A short account of Kiriat Ye’arim, given by your Israel & Jerusalem private tour guide
“And the men of Kiriath-Jearim came and took up the ark of the LORD and brought it to the house of Abinadab on the hill. And they consecrated his son Eleazar to have charge of the ark of the LORD. From the day that the ark was lodged at Kiriath-Jearim, a long time passed, some twenty years, and all the house of Israel lamented after the LORD” (1 SAMUEL 7: 1-2).
The first story
Kiriat Ye’arim (Hebrew: Town of the Forests) was one of the four cities of the people of Gibeon (12th-11th centuries BCE). Later it became one of the cities of the Tribe of Benjamin. Situated on top of one of the highest hills west of Jerusalem (756 m, 2500 ft above sea level), is the ancient tel of biblical Kiriat Ye’arim. It was probably a sacred town, whose origins may have dated back before the story of the Holy Ark, as told above.
In one of the many battles between the Israelites and the Philistines, the former were defeated and lost the Holy Ark. When the Ark was installed in a Philistine temple, God took revenge on the Philistines until they returned the Holy Ark to its legal owners. This is how the Ark arrived in Kiriat Ye’arim. Many years later, it was King David who moved the Ark to his new capital of Jerusalem that he named the City of David.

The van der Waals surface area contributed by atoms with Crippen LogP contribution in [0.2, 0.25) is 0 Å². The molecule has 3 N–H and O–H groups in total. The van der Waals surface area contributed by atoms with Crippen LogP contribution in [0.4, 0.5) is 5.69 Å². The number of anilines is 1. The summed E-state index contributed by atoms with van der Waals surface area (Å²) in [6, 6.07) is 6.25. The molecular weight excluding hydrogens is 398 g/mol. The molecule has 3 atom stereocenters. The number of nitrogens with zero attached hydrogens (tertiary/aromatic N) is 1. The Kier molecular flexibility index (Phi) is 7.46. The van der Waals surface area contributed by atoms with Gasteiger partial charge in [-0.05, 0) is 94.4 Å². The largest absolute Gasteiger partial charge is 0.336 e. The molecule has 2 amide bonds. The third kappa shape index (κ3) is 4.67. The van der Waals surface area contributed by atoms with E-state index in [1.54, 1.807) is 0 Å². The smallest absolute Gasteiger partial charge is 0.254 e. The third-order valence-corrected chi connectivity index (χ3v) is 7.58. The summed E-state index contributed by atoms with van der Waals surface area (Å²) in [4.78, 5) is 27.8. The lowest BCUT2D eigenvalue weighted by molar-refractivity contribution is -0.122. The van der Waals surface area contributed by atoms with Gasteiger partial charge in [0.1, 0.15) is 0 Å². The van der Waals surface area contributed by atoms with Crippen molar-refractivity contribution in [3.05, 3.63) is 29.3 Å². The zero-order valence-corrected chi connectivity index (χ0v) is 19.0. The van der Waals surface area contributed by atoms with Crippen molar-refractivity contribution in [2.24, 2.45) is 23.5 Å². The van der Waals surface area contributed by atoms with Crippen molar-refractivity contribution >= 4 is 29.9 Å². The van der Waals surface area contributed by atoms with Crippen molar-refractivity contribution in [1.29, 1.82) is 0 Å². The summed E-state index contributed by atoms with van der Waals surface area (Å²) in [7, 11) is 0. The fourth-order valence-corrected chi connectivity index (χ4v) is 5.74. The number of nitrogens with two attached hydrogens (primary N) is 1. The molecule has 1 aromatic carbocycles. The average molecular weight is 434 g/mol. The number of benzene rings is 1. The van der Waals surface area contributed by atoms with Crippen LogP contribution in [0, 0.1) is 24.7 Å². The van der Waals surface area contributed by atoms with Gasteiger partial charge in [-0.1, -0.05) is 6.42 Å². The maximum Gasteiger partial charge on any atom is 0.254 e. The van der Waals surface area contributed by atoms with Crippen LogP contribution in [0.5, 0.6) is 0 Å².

The second story
This story starts with a young girl, Josephine Rumebe, who decided at the age of 18 to move to the Holy Land all by herself. The year was 1868, and she arrived as a nun. She learned the secrets of herbal medicine, and treated many people in the French hospital in Jerusalem, as well as people in the Arab villages. Josephine was also the force behind the construction of hospitals and monasteries.
In 1903, when the archaeological remains of a Byzantine church were found on the tel, Josephine conducted the negotiations for its purchase, for the purpose of building a church and a monastery at the top of the tel. The price was 20,000 golden francs, but Sister Josephine had only 5,000 francs. One day she opened the bag in which she kept the money, and a miracle occurred – she found 20,000 francs in the bag!
The land was purchased, the ancient church was excavated, and a new one was built in its place, which incorporated the ruins of the ancient church. It was given the name, Our Lady of the Holy Ark. The sculpture of the Lady can be seen on top of the building from a great distance. A monastery and guest house were built there, as well.
Sister Josephine died in 1927, and was buried in her church. Today, the site is still maintained as a sisters’ convent, but its fame comes from the music festival that is held twice a year, both here and in nearby Abu Ghosh.